Marisa Meltzer is the author of Girl Power: The Nineties Revolution in Music and the co-author of How Sassy Changed My Life: A Love Letter to the Greatest Teen Magazine of All Time. She is a contributor at Slate and the Daily Beast, where she reviews books and movies, and writes about gender in popular culture.
Girl Power, which Courtney posted about a few months ago, is about the evolution of the feminist message in music during the era when Meltzer was coming of age. In the process of writing her book, Meltzer, who was a fan of Kathleen Hanna and Sleater-Kinney as a teen, travelled around the country attending music festivals, revisited the records of her youth, and even got a chance to meet and interview some of the women who made those records. But she also confesses that in order to write Girl Power, she had to watch the Spice Girls movie. Meltzer seems to have pretty much the coolest job in the world – Spice Girls movie aside.
Feministing readers who love music, movies and Sarah Haskins should check out Meltzer’s archive of writing for the Daily Beast. Feministing readers who secretly love the Bring It On franchise should wait until no one’s around to see their browser tabs and then go read Meltzer’s analysis of the series.
And now, without further ado, the Feministing Five, with Marisa Meltzer.
Chloe Angyal: How did you come to write Girl Power, and what was the best part about writing it?
Marisa Meltzer: I grew up really loving music. I feel like everyone has that one thing that sort of defines them when they’re coming age, or how they begin to define themselves. And I was always really into music. I was never terribly popular, and I think that being into indie music or alternative music or whatever it was called then sort of made me understand my place in the world. And then at the very beginning of my high school years, I learned about Riot Girl by reading about it in magazines. I had grown up in a feminist household, with a feminist mom, and I had always thought of myself as a feminist, and I had this really visceral reaction that this was what was missing in my life. It was this feminist movement, centered around music, and was a revolution, or wanted to be, for teen girls and girls of college age. So that whole era really defined me. And then in the summer 2006, Sleater-Kinney broke up, and all of a sudden I felt like everything that had been so strong in the nineties was maybe going away without a fight. And I was turning 29, and all these popstars were ruling the charts and singing like they were going to OD or something like that. And I just thought, where is that angry political woman? So I just started revisiting that era, and even music that I had written off at the time as kind of insipid or inauthentic, like Alanis Morissette, with fifteen years of hindsight, I was kind of like, “this is not bad.” I even had to reevaluate some of my thinking about the Spice Girls. That’s the story of the book, and it was obviously so much fun to do, I mean I would spend time watching videos on YouTube for days and buying Tiffany albums.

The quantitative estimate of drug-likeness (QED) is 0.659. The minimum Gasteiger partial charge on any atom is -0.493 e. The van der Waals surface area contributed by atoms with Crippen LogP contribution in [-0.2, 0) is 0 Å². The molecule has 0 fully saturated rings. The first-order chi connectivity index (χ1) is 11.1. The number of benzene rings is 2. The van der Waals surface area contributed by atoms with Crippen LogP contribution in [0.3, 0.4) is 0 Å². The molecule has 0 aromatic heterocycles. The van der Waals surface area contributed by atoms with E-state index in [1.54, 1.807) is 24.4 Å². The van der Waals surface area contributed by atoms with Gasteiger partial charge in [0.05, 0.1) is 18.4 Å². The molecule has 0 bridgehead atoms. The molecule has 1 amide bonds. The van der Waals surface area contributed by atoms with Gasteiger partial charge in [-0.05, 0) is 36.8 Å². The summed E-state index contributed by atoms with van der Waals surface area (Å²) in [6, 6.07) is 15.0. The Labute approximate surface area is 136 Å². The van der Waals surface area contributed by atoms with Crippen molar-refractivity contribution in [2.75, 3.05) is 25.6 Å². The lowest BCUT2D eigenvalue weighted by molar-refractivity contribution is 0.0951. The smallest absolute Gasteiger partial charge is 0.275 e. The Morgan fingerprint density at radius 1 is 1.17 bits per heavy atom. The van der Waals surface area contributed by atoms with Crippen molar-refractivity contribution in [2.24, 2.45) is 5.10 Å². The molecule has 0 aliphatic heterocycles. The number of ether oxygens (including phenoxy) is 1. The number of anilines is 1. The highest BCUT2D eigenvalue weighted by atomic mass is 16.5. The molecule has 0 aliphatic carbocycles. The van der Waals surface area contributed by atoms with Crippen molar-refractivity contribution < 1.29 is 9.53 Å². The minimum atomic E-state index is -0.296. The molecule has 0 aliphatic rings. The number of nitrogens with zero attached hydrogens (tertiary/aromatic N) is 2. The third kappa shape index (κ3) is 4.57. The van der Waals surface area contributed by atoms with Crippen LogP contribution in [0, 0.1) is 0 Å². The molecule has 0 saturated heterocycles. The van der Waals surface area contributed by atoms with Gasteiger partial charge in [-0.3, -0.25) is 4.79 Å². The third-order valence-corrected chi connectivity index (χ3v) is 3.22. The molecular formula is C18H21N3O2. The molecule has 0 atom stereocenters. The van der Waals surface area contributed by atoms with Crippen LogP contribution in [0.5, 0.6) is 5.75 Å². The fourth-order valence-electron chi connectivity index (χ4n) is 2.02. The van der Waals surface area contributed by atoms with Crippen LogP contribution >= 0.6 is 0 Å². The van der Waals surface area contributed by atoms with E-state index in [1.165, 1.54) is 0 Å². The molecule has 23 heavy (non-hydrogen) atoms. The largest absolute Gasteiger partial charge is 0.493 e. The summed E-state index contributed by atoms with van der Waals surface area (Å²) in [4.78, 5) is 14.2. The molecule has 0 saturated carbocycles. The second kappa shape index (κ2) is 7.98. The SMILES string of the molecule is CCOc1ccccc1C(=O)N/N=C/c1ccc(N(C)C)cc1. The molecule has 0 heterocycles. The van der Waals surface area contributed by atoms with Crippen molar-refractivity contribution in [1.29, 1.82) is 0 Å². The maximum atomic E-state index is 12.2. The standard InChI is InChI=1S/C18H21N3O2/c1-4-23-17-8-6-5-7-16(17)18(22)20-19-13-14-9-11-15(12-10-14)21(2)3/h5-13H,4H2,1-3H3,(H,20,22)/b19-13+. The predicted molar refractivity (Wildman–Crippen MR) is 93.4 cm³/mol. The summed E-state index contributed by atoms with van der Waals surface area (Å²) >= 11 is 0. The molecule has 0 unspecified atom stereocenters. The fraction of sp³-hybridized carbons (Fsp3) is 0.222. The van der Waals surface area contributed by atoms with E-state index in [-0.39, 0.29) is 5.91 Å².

CA: Who is your favorite fictional heroine, and who are your heroines in real life?